London property owners may be in for some good news come November.
At Thursday’s city council meeting Monda, mayor Patrick Closser announced that the city intends to lower property taxes by 1 mill. This will be accomplished if the city creates its own emergency medical services department and no longer partners with Madison County Emergency Medical District (MCEMD).
The first reading of resolution 135-18, legislation that will place a 2 mill levy on the Nov. 6 ballot for the collection of taxes for emergency purposes, was heard.
A second resolution, which calls for the non-collection of the current 3 mill levy (which is the city’s annual contribution to MCEMD) also heard its first reading.
The two resolutions go hand in hand: the first effectively would give the city the ability to generate the funding for the newly created emergency services department (likely to be combined with the fire department), and the second would effectively stop the existing arrangement with MCEMD.
An agreement of the percentage of MCEMD’s assets to which the city is entitled will then have to be negotiated.
MCEMD should not be surprised about the proposition. The idea of London breaking away to create its own EMS department is not a novel one. There has been talk about doing something for years, according to the mayor.
“We have been very up front when researching this move, doing things such as public records requests and sitting down with three EMD board members,” he said.
Mayor Closser made no bones about the fact that he believes the city is being overtaxed by MCEMD for the services they provide.
“While assessing the current operations we have concluded the City of London can provide an improved, more efficient service to our community for a third less than what is currently being assessed for the provision of providing emergency medical services,” he said.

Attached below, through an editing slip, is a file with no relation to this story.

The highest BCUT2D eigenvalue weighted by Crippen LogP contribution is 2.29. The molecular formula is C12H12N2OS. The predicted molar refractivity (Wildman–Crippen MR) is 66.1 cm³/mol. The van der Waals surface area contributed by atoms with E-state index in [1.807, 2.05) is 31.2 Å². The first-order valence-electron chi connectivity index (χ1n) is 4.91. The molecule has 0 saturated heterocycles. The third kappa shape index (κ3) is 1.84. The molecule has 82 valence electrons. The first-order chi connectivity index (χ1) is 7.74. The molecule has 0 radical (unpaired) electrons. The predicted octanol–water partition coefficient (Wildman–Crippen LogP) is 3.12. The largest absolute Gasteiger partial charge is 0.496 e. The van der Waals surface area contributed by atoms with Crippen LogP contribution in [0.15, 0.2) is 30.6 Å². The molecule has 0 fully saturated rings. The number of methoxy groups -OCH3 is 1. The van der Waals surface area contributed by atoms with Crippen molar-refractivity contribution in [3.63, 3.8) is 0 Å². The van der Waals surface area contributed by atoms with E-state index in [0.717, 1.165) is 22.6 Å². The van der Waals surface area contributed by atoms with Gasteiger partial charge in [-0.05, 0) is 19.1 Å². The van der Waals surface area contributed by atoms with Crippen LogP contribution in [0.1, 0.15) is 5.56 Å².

Carla Blazier, a long-time employee of MCEMD and currently the acting training officer, begged to differ.
According to Blazier, London pays only a third of the district’s squad expenses and yet accounts for some 60 percent of the runs. She also questioned the city’s ability to handle multiple calls simultaneously — something MCEMD does regularly.
Only councilman Henry Comer showed a reluctance to speak favorably on the prospect, refusing to put his name to any legislation regarding the matter until he saw a full plan or blueprint for the undertaking.
Neither councilmen Josh Peters nor Anthony Smith were in attendance.
The rest of council appeared to side with the mayor, most of whom pointed out the necessity of the community’s involvement on the issue — stressing that it would be John Q. Public who would ultimately decide at the ballot box come November.
A public hearing regarding the matter will be held in council chambers on June 21 at 6:30 p.m. Concerned residents are encouraged to attend and speak their peace on the matter.
Reach Andrew Garrett at 740-852-1616, ext. 1616.
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